Further, it should be noted that an audit and official certification of the SUMS in accordance with the requirements for UN R156 by a technical service, is currently only performed for OEMs and not for suppliers.
The SUMS certification follows the same approach as the CSMS certification according to UNR155.
A Technical Service (such as TÜV or Dekra) performs the audit. An audit report is prepared and handed over to the Approval Authority (e.g. the German Kraftfahrtbundesamt KBA) for approval of the audit.
This way, a Certificate of Compliance (CoC) can be issued by the Approval Authority (after the audit by the Technical Service).
This does not mean that suppliers will not have to demonstrate their compliance with UN Regulation No 156. The suppliers might have to support the OEM with documentation or even provision of software updates and this in a managed way.
What we know about ISO 24089 [as of March 2022]
The ISO 24089 Road vehicles – Software update engineering is currently still “under development”. In fact, it will be published only after voting of the participating Working Committees is closed, which is the next step.
The ISO 24089 will not only provide technical requirements related to software updates and cybersecurity throughout the vehicle lifecycle, but also organizational and procedural requirements for the entire automotive supply chain. In short, it should ensure that:
- Vehicle software updates are secure and come from verified sources
- Processes and continuous improvements for software updates are implemented
- Create shared awareness of safety and cybersecurity along the automotive supply chain
Most importantly, as the ISO 24089 will describe the technical requirements for SUMS, OEMs and suppliers must further define organizational processes e.g. by defining how long software updates will be provided over a certain period and by which entity it will be provided.
With the upcoming ISO 24089 Road vehicles – Software update engineering, the UN Regulation No 156 have similar requirements as both require secure software update mechanisms.
Therefore, detailed alignment between the requirements of the ISO 24089 and the UN Regulation No 156 will be an important topic. Assessing the manufacturer’s software updates will identify the level of conformity to the UN Regulation No 156 and ISO 24089.
The ISO 24089 and UN Regulation No 156 are like the ISO/SAE 21434 being the standard that supports being adherend to the requirements of the UN Regulation No 155.
In the past, we’ve already served clients in harmonizing these two views and consolidated unified conformity with the standard and the regulation. Just like synchronization and alignment between the ISO/SAE 21434 and UN Regulation No 155 was a challenge that needed to be tackled, this time around won’t be different with the SUMS.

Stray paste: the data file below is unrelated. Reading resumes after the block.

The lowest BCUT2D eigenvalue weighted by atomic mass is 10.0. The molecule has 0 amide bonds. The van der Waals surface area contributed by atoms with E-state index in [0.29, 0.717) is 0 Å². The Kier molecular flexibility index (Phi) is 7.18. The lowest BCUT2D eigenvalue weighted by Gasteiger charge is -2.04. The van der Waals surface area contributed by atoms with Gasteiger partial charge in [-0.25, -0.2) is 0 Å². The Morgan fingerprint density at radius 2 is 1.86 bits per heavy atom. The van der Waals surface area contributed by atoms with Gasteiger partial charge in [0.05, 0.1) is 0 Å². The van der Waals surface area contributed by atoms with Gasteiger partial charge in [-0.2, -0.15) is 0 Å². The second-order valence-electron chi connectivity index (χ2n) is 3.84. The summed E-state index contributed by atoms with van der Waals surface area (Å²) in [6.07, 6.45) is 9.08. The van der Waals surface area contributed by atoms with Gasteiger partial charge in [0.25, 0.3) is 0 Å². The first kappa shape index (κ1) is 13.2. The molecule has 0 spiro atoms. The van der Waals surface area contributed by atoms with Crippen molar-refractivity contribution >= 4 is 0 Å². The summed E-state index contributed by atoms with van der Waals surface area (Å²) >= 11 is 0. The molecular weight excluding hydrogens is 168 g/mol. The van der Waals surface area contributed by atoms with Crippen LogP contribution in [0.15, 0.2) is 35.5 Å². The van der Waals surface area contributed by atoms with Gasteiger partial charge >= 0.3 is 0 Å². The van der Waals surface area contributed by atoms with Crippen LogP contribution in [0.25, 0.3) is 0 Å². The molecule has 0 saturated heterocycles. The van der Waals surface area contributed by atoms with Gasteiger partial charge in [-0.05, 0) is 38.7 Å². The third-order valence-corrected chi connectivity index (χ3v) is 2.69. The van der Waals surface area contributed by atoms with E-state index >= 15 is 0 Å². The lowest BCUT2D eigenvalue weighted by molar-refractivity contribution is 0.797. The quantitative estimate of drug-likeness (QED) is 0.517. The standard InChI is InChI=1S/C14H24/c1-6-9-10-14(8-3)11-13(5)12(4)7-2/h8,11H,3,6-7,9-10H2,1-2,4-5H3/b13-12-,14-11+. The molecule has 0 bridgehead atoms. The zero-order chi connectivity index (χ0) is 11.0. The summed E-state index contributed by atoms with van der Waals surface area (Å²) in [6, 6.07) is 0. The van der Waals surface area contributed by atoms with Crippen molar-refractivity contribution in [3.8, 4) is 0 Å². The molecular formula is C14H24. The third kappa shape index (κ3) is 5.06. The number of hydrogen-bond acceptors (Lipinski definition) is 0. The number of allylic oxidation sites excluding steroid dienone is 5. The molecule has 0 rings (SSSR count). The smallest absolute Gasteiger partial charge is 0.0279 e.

When will the ISO 24089 be released?
The ISO 24089 current status is still in the Draft International Standard (DIS), with the plan to release the standard end of the year 2022.
Getting ready for ISO 24089
It can be stated that subjects such as quality management, information security, functional safety, and cybersecurity are closely connected to SUMS and some requirements go hand in hand with each other.
Finally, processes to interact with vehicle users and provide skilled personnel in cases of specific over-the-air updates as well as thorough documentation are necessary to ensure that vehicle software updates are conducted as required.
Now it is a good time for all stakeholders involved to initiate dialogues between OEMs and suppliers to ensure software updates are conform to regulations like the UN Regulation No 156, but also the international standard ISO 24089 as well as other related automotive relevant standards.
Risk must be mitigated during the entire vehicle lifecycles. Our UN R156 learning portfolio can already give you a knowledge boost and overview of current demands for software update management systems
As soon as the publication of ISO 24089 is official, we will host a live webcast, similar to the UN Regulation No 156 on Software Update Management System.
Alternatively, you can also learn about the UNECE Regulation No. 156 in our short video course.
Stay tuned with our newsletter for more upcoming news related to ISO 24089.
Tobias Pilz is Lead Senior Consultant at CYRES Consulting. His expertise includes the implementation and audit of Information and Cybersecurity Management Systems and Processes as well as Ethical Hacking.
At CYRES Consulting he is involved in different cybersecurity projects and also a member of the DIN NA052-00–32-12 AK Software Update Engineering and thus also of the ISO/TC 22/SC 32/WG 12 “Software Update” covering the development of the ISO 24089.